Resources Contact Us Home
Method and apparatus for redundancy word line replacement in a repairable semiconductor memory device

Image Number 10 for United States Patent #5963489.

A method and apparatus for repairing a semiconductor memory device. A row redundancy replacement arrangement is provided to repair the memory device consisting of a first plurality of redundant true word lines and a second plurality of redundant complement word lines to simultaneously replace the same first number of first normal word lines and the same second number of the normal complement word lines. An address reordering scheme, preferably implemented as a word line selector circuit and controlled by redundancy control logic and address inputs, allows the redundant true (complement) word lines to replace the normal true (complement) word lines when making the repair. The redundancy replacement arrangement ensures that consistency of the bit map is maintained at all times, irrespective whether the memory device operates in a normal or in a redundancy mode. This approach introduces an added flexibility of incorporating the redundancy replacement without affecting the column access speed.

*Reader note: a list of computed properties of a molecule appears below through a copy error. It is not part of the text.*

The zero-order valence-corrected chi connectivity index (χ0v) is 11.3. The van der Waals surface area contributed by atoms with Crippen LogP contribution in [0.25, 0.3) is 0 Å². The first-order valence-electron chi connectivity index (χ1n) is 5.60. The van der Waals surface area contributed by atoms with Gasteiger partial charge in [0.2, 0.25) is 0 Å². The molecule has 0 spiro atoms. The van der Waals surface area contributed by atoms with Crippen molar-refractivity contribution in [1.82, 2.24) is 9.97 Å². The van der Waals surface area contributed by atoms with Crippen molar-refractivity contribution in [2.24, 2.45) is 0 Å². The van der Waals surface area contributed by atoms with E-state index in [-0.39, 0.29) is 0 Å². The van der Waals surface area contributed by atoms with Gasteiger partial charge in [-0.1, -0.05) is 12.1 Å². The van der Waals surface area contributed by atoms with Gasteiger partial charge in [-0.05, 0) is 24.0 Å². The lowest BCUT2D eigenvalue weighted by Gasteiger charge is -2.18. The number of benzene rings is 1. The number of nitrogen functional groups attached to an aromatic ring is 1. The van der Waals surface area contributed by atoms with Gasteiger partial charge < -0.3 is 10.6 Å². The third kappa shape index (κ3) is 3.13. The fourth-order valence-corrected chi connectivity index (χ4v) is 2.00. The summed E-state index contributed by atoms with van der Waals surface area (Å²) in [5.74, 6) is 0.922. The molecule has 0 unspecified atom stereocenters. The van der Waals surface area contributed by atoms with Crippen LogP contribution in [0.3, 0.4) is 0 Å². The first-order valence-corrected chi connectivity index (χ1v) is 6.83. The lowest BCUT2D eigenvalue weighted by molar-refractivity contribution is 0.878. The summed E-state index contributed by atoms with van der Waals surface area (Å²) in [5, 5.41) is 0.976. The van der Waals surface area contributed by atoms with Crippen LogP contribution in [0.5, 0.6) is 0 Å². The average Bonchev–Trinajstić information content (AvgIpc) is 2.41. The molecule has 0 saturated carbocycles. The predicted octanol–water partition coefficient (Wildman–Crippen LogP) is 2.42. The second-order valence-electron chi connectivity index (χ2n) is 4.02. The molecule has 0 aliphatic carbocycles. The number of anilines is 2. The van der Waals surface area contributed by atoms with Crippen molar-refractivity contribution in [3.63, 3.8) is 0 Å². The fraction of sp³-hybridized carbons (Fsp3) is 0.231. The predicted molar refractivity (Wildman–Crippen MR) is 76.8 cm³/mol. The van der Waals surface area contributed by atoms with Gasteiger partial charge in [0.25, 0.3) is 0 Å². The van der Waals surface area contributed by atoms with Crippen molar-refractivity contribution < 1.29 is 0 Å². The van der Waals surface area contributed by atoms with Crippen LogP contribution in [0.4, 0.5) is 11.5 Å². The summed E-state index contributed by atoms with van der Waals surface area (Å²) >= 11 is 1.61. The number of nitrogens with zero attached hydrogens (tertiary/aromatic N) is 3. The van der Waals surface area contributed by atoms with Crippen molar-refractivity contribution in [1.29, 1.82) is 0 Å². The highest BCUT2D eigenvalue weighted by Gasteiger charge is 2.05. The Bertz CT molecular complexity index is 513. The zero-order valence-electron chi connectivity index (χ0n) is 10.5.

Recently Added Patents
Electronic device, communication control method of electronic device, and information terminal device
Phase noise extraction apparatus and technique
Integrated process for the manufacture of fluorinated olefins
Auto-aligning spectroscopy system
Communication device
Process for producing polyols
Solar-powered roadway light
  Randomly Featured Patents
Method and system for constructing a program including a navigation instruction
Circuit board having conductive shield member and semiconductor package using the same
Method for filtering gamma ray well logging tool response to enhance vertical detail while suppressing statistical noise
Tank truck with agitator for fluid products
Safety scissors
Shoe for sports involving running
Catheter steering mechanism
Wood waferizing apparatus
Asynchronous transfer mode integrated access service